300 Tasting Notes
Backlog of yesterday’s sachet sipdown at work.
The more I drink this tea, the more I like it. It’s a great comfort and restorative and I will DEFINITELY be ordering some more of it in the future.
I’m working on my positive thinking. It had been going extremely well the past couple of days, then yesterday afternoon I overreacted internally to something and my mood snapped (it always happens on Tuesday afternoons!) I think I unnecessarily pissed off a customer in the wake of it. Still feeling guilty. It’s such a habit for me to think of all the stupid crap that’s going to happen today, it’s a challenge to turn that around. But I’ll keep trying!
Backlog from last night.
The latest installment in TeaKlutz’s pu-erh adventures.
Gonna be honest, I groaned when I read this one was a sheng. I’ve tried two other shengs and I haven’t been a fan. However, I’ve also discovered that the way I’ve been preparing them isn’t optimal: I’ve been doing Western style steepings of between 3 and 5 minutes, and they’ve turned out bitter as all hell. Per the instructions on the little sample baggy, I referred to Butiki’s website for steeping instructions. Nothing about a teapot, only short steepings in the gaiwan. But I’m trying to write program notes tonight and I’m already behind schedule and I don’t really have time to – sigh. Fine. Fine.
Water heated to roughly 200-205? degrees, by my estimate.
Steep 1: Somewhere between 5 and 10 seconds, when you count me fumbling around to pour the gaiwan water out. There’s the recognizable sheng brightness, but it’s not obnoxious at all. Rather, it’s a complement to the pleasantly woody, fresh-twig-like flavor that is rounded, subdued, and actually rather enjoyable.
Steep 2: 15 s. Sadly the water has cooled quite a bit, as I’ve been working a while and didn’t cover the pot to keep the heat in. This go-round, I’m getting a bit more earth… or… mist… it’s a somewhat intangible flavor. Just the tiniest bit of mineral in this one, but once again, not enough to be intrusive. (Also, program notes are coming along fairly well so far. I’m enjoying writing these more than normal.)
Steep 3: 20 s. This go-round is starting to taste a bit more like what I know as the “sheng” flavor: bright, planty-mineraly, not quite astringent but you can tell it’s on its way there. Hmm. I would have thought the flavor progression for the multiple steeps would have gone the other way, rounding out with more steeps. Hmm.
I’m done with steepings for the night, but the leaves in the cup smell really cool! There’s a heavy smoky aroma that I didn’t get in the tastings, and the trademark “sheng” note is kind of like a shining overtone. I can’t stop sniffing the leaves, trying to figure out what’s going on in the aroma!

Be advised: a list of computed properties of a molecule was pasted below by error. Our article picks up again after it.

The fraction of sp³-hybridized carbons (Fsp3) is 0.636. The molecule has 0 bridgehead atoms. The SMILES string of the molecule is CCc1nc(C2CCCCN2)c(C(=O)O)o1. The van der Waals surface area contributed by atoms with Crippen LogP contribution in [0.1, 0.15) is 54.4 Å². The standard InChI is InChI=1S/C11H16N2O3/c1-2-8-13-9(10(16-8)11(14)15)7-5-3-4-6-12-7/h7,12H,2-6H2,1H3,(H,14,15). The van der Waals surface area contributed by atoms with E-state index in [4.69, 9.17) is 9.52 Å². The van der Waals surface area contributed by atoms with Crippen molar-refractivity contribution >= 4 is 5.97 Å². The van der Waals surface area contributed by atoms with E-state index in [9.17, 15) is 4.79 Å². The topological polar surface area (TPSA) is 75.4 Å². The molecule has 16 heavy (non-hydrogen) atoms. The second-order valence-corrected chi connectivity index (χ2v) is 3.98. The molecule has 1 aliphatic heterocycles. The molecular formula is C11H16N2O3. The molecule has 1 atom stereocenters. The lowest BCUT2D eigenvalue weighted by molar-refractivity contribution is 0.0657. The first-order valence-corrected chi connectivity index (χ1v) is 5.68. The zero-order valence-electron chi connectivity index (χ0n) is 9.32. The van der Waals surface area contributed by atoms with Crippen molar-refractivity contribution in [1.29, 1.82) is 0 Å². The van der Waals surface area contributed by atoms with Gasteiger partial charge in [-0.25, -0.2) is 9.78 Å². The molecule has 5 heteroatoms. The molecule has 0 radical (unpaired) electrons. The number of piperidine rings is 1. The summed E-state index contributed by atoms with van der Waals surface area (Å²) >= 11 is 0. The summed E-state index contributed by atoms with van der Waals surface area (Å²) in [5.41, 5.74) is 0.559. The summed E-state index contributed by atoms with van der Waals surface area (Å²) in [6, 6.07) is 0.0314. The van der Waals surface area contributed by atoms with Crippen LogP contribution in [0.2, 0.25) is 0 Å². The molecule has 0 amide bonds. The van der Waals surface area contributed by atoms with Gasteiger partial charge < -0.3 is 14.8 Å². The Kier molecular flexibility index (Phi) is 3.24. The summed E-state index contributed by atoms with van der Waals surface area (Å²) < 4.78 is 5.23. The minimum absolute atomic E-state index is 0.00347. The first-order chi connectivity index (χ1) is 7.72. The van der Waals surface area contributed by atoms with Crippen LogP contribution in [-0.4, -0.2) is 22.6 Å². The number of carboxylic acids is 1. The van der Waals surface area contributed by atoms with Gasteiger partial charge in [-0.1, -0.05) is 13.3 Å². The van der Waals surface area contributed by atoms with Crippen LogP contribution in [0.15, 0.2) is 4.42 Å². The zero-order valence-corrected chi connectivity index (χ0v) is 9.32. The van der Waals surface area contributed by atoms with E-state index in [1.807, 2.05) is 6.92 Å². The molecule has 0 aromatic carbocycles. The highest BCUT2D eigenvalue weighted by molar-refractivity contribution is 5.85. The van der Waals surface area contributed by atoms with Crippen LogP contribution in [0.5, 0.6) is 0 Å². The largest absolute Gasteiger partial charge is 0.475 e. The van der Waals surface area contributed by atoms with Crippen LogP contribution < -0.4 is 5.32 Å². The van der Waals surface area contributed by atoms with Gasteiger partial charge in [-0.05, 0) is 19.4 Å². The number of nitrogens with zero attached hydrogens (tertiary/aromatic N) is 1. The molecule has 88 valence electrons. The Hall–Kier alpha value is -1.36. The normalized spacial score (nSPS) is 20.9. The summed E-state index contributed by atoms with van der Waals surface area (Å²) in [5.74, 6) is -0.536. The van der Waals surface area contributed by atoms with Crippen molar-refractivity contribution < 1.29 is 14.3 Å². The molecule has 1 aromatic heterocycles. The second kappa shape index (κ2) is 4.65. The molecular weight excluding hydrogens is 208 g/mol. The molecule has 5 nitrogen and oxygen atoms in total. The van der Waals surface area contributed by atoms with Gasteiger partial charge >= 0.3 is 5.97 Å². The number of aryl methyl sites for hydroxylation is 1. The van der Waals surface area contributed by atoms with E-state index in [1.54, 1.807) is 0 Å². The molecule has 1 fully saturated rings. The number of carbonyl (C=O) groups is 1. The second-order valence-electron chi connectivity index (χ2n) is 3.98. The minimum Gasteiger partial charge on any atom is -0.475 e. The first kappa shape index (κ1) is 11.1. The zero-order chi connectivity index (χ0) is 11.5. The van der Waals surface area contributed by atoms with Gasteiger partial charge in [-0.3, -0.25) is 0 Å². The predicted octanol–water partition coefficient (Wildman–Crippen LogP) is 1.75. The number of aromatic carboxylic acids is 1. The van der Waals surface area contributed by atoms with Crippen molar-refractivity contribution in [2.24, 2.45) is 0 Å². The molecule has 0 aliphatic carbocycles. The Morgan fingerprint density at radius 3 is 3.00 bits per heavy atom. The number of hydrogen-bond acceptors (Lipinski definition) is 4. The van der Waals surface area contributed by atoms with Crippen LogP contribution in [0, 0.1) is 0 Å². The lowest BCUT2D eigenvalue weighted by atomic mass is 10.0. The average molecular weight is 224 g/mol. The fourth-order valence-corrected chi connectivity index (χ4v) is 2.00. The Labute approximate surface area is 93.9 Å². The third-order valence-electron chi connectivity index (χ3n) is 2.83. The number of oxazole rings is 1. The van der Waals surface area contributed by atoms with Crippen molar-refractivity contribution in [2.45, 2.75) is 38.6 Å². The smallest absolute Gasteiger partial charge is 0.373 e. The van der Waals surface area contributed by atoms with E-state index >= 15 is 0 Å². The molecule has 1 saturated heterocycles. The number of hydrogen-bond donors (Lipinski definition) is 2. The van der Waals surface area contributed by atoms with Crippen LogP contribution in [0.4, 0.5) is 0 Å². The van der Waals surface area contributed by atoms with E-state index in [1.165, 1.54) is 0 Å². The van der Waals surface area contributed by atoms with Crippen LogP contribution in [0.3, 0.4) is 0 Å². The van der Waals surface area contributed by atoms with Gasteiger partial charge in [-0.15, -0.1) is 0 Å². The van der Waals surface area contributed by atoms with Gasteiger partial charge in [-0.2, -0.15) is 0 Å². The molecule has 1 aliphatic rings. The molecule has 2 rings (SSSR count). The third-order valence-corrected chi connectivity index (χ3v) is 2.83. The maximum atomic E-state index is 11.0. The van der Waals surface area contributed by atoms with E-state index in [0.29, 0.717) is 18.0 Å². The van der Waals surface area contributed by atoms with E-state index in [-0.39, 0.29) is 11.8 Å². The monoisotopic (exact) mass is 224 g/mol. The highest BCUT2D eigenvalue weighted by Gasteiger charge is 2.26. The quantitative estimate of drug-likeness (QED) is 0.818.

Well, now I’m glad I took a few extra moments to create this experience. I really was not optimistic about my future with shengs, but this has completely changed my opinion of them. (See what happens when you do things the right way?) I’m eager to go back and try the ones I previously wrote off to see if my opinion of them changes as well. All in all, this is a very good tea and one I enjoyed drinking. Don’t know if it’ll be at the top of my next shopping list, but I would happily drink it again.
Thank you VERY much to Stacy of Butiki Teas for the sample!
Grr! There are beagles (from god knows where) running all over the neighborhood and yapping nonstop, and our bullmastiffs think they absolutely have to eat them and are thundering around the house bellowing.
I’ve had this sample from Butiki for forever and never paid any mind until last night, as I was working on my program notes and decided to go with a peppy black tea.
I did the 212 degrees at 3.5 minutes like Stacy said, and it was actually quite a pleasant cup. My understanding of Irish Breakfast is that it’s supposed to be quite strong (my one other Irish Breakfast was QUITE strong), but last night’s cup was rather mellow. A bit of that breakfast-tea almost-not-quite-mushroominess, but really no astringency. Not sure if it’s what you’re looking for in a breakfast tea, but no complaints from me.
I did a resteep this morning for about 5 minutes. It was a tad bit stronger at first, but with the subsequent sips it’s mellowed.
And now for one of the pieces I’m doing notes on. The third movement (the first one in this vid) took my breath away. https://www.youtube.com/watch?v=DTAMISjMLS0
So this is the second raw pu-erh I’ve had in my life.
I looked at the instructions on the little sample bag – and it said to use the entire bag! I’m kind of glad I didn’t, because this tea is pretty potent as it is.